The Lusi mud eruption that began in Indonesia in 2006, and is ongoing, could have been triggered by amplified seismic waves from a large earthquake in the region two days previously, reports a study published this week in Nature Geoscience. The eruption was previously thought to have been caused by drilling by an oil company, which was held financially responsible.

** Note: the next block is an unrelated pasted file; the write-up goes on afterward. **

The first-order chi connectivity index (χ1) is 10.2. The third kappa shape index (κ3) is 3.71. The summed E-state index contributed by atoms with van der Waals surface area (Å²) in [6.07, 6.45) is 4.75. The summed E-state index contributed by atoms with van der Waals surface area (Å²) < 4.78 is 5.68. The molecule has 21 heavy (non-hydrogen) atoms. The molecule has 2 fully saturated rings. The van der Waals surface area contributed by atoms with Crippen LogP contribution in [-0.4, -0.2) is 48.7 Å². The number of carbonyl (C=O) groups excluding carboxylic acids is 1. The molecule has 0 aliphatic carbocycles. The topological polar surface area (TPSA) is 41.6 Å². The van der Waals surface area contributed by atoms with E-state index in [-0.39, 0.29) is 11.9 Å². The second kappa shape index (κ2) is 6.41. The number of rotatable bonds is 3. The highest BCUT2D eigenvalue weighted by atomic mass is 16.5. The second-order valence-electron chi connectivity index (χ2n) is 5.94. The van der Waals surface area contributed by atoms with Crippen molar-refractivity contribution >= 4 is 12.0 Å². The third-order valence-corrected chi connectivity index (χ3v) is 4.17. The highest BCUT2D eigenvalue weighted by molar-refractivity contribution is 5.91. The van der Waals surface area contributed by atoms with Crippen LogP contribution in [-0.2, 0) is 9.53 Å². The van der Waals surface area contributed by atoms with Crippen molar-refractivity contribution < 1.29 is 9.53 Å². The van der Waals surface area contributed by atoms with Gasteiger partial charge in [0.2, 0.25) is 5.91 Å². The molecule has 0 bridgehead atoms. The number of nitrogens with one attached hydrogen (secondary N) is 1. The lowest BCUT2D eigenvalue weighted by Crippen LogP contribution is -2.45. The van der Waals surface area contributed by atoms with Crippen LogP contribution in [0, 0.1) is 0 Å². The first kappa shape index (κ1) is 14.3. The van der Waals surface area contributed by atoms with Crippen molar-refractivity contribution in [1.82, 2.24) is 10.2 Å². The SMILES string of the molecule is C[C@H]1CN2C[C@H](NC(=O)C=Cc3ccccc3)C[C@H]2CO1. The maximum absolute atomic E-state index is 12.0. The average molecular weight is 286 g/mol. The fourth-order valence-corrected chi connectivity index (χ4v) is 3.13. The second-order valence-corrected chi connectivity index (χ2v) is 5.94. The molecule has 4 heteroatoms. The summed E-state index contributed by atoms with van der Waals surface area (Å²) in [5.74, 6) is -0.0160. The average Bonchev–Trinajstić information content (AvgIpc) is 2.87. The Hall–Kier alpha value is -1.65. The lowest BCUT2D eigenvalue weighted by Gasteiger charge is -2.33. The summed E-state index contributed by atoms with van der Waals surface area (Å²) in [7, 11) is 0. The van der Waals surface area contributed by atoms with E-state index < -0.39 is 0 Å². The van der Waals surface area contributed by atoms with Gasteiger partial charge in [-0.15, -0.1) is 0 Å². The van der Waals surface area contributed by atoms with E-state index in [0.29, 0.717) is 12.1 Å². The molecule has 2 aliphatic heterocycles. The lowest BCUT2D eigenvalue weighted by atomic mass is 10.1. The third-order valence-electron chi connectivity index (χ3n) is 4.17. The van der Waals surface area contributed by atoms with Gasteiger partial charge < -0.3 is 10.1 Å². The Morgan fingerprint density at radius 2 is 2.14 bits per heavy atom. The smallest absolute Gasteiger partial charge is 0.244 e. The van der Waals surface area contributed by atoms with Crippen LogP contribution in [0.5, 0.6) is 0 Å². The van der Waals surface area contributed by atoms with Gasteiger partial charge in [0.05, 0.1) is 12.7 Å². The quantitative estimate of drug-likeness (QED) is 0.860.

Stephen Miller and colleagues use seismic data to image the ground at the site of the Lusi mud eruption. They identify a curved layer of rock that caps the mud reservoir. Previously, seismic waves from the preceding Yogyakarta earthquake were thought to have been too weak to trigger the mud eruption, but the authors use numerical simulations to show that the curved rock layer could have amplified and focused the passing seismic waves, generating stresses that were sufficient to liquefy the mud and trigger the eruption. The calculations imply that the eruption could have been triggered by natural causes rather than drilling.
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